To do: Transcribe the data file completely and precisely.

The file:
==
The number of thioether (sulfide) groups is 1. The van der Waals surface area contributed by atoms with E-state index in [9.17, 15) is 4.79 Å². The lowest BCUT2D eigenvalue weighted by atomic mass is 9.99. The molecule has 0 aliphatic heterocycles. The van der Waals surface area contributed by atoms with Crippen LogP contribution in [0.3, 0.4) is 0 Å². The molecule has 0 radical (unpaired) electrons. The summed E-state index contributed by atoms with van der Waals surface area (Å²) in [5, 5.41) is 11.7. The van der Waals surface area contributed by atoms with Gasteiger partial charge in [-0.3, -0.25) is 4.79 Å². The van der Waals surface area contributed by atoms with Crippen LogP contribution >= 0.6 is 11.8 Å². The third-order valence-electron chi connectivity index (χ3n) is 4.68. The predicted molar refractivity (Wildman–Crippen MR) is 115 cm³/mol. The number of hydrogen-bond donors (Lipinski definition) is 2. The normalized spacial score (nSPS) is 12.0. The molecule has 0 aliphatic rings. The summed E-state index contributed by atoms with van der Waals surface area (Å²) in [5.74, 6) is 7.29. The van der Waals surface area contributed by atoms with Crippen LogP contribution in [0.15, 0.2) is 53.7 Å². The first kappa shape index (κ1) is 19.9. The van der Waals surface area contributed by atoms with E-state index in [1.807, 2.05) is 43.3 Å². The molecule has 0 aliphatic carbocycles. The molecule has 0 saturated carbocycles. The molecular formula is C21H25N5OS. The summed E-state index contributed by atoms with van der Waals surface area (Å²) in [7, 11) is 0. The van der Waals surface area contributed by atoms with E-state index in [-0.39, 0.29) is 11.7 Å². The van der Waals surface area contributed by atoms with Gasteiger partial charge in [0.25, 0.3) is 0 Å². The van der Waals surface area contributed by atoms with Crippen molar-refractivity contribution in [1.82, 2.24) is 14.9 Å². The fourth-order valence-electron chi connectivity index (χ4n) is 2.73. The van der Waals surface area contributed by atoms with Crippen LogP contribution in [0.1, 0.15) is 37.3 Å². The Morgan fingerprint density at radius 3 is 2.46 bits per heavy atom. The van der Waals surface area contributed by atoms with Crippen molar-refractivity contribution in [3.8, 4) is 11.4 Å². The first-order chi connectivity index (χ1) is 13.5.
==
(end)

The number of thioether (sulfide) groups is 1. The van der Waals surface area contributed by atoms with E-state index in [9.17, 15) is 4.79 Å². The lowest BCUT2D eigenvalue weighted by atomic mass is 9.99. The molecule has 0 aliphatic heterocycles. The van der Waals surface area contributed by atoms with Crippen LogP contribution in [0.3, 0.4) is 0 Å². The molecule has 0 radical (unpaired) electrons. The summed E-state index contributed by atoms with van der Waals surface area (Å²) in [5, 5.41) is 11.7. The van der Waals surface area contributed by atoms with Gasteiger partial charge in [-0.3, -0.25) is 4.79 Å². The van der Waals surface area contributed by atoms with Crippen LogP contribution >= 0.6 is 11.8 Å². The third-order valence-electron chi connectivity index (χ3n) is 4.68. The predicted molar refractivity (Wildman–Crippen MR) is 115 cm³/mol. The number of hydrogen-bond donors (Lipinski definition) is 2. The normalized spacial score (nSPS) is 12.0. The molecule has 0 aliphatic rings. The summed E-state index contributed by atoms with van der Waals surface area (Å²) in [5.74, 6) is 7.29. The van der Waals surface area contributed by atoms with Crippen LogP contribution in [0.15, 0.2) is 53.7 Å². The first kappa shape index (κ1) is 19.9. The van der Waals surface area contributed by atoms with E-state index in [1.807, 2.05) is 43.3 Å². The molecule has 0 aliphatic carbocycles. The molecule has 0 saturated carbocycles. The molecular formula is C21H25N5OS. The summed E-state index contributed by atoms with van der Waals surface area (Å²) in [7, 11) is 0. The van der Waals surface area contributed by atoms with E-state index in [-0.39, 0.29) is 11.7 Å². The van der Waals surface area contributed by atoms with Gasteiger partial charge in [0.25, 0.3) is 0 Å². The van der Waals surface area contributed by atoms with Crippen molar-refractivity contribution in [1.82, 2.24) is 14.9 Å². The fourth-order valence-electron chi connectivity index (χ4n) is 2.73. The van der Waals surface area contributed by atoms with Crippen LogP contribution in [0.1, 0.15) is 37.3 Å². The Morgan fingerprint density at radius 3 is 2.46 bits per heavy atom. The van der Waals surface area contributed by atoms with Crippen molar-refractivity contribution in [3.8, 4) is 11.4 Å². The first-order chi connectivity index (χ1) is 13.5.